The Free Offer of the Gospel

In this episode, we speak about the free offer of the gospel. The real point in dispute in connection with the free offer of the gospel is whether it can properly be said that God desires the salvation of all men. This issue was related to several theological controversies of the 1940s and stemming back decades earlier. Much of this particular issue comes the split of 1924 within the Christian Reformed Church which led to the formation of the Protestant Reformed Church under the leadership of Herman Hoeksema.

For some, the antithesis is so absolutized that there can be no real transition from wrath to grace and no free offer of the gospel. Cornelius Van Til spoke of the antithesis as an ethical rather than metaphysical antithesis. In a letter to Jesse de Boer, he indicated that it was merely another way to speak of total depravity.

As we walk through a study committee report delivered to the 15th General Assembly of the Orthodox Presbyterian Church, we are confronted with the great mystery of God’s will and his infallible revelation to us in Scripture.


Participants: , ,

Christ the Center focuses on Reformed Christian theology. In each episode a group of informed panelists discusses important issues in order to encourage critical thinking and a better understanding of Reformed doctrine with a view toward godly living. Browse more episodes from this program or subscribe to the podcast feed.

Leave a comment

This site uses Akismet to reduce spam. Learn how your comment data is processed.

Gregory Baus

2 years ago

Thanks guys. Two comments:
1. The “report of the minority” is superior and offers biblical correction to your view of God’s desire and “mystery.”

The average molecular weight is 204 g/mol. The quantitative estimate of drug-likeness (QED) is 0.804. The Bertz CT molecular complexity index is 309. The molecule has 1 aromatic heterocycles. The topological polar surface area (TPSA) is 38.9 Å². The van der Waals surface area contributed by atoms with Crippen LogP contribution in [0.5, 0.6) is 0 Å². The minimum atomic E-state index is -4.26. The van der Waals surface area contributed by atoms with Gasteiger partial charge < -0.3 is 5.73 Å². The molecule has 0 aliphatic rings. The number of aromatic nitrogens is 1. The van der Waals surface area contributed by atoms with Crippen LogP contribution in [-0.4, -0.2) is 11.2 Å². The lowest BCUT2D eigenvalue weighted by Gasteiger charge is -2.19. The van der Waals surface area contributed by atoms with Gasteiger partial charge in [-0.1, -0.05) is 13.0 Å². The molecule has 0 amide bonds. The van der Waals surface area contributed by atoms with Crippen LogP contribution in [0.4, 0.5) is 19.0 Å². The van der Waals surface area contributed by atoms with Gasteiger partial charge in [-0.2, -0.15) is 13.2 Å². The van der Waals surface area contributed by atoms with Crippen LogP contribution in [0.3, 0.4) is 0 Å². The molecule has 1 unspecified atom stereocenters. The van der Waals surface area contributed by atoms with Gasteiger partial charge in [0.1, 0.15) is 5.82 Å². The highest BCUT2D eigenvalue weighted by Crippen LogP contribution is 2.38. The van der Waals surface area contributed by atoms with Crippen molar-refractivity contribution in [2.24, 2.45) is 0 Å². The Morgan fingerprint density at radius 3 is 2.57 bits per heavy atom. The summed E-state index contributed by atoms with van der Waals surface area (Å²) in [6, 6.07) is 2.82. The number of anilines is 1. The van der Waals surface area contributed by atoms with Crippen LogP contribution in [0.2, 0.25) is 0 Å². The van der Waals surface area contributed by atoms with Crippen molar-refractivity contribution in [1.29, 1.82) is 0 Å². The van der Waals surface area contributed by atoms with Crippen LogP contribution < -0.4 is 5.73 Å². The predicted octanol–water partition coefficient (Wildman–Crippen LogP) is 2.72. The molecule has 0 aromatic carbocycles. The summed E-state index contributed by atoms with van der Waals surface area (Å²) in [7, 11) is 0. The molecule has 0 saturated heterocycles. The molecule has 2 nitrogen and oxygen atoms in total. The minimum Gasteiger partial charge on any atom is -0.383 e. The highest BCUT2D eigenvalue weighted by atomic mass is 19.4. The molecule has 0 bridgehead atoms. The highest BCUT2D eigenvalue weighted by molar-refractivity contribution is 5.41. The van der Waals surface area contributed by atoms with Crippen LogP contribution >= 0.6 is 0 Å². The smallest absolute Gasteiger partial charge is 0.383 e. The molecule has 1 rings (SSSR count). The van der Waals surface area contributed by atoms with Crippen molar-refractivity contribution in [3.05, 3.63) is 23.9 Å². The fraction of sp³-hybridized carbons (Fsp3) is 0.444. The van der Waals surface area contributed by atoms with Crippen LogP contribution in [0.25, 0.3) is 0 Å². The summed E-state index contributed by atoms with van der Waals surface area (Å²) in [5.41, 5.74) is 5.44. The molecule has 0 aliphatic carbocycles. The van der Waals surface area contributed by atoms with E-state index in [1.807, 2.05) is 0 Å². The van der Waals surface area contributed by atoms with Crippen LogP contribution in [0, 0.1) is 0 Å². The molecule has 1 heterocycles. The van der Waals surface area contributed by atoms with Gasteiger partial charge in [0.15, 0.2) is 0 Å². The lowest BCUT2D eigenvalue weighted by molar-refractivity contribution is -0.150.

2. This additional material is useful on the topic: https://www.monergism.com/topics/grace/common-grace

Chris Coldwell

2 years ago

Anthony Castellitto

2 years ago

Well spoken and vital distinctions…..

Geoffrey Willour

2 years ago

Great discussion, thanks guys! While I agree with all you were affirming regarding the doctrine of common grace, I have two small quibbles:

(1) I don’t believe Second Peter 3:9 is a helpful passage to bring forward in defense of the doctrine of common grace. In the context of that passage Peter is addressing believers and reminding them of God’s patience toward THEM (“The Lord is not slow…but is patient toward you”); and thus it seems that the “any” in his statement that God is “not wishing that any should perish” has the thrust of: “any of YOU” (and thus, by implication, “any of you who are elect”). God’s patience delays our Lord’s return so that the full number of the elect might be brought to repentance through the gospel.

(2) As Reformed believers of course we affirm “double predestination.” However, God does not “predestine” the wicked reprobate in the same sense in which He “predestines” the elect. (As you brothers know, in the case of the elect God decrees to actively intervenes with His sovereign grace, whereas in the case of the reprobate He decrees to simply pass over them in the operations of His saving grace, leaving them to their own freely-chosen sin, and decreeing to punish them for that sin, for which they bear full responsibility.) In order to avoid potential confusion on this subject (especially when discussing it with the non-Reformed), and also because Scripture uses the term “predestine” positively to refer to the elect, I think it is best to avoid using the word “predestine” when speaking of God’s decree with respect to the reprobate. I think it would be best to follow the example of the Westminster Divines, who in Confession of Faith 3.3 speak of elect angels and men as “predestinated unto everlasting life,” whereas they speak of reprobate angels and men as having been “foreordained to everlasting death.” God’s people are “predestined”; the wicked reprobate our “foreordained”.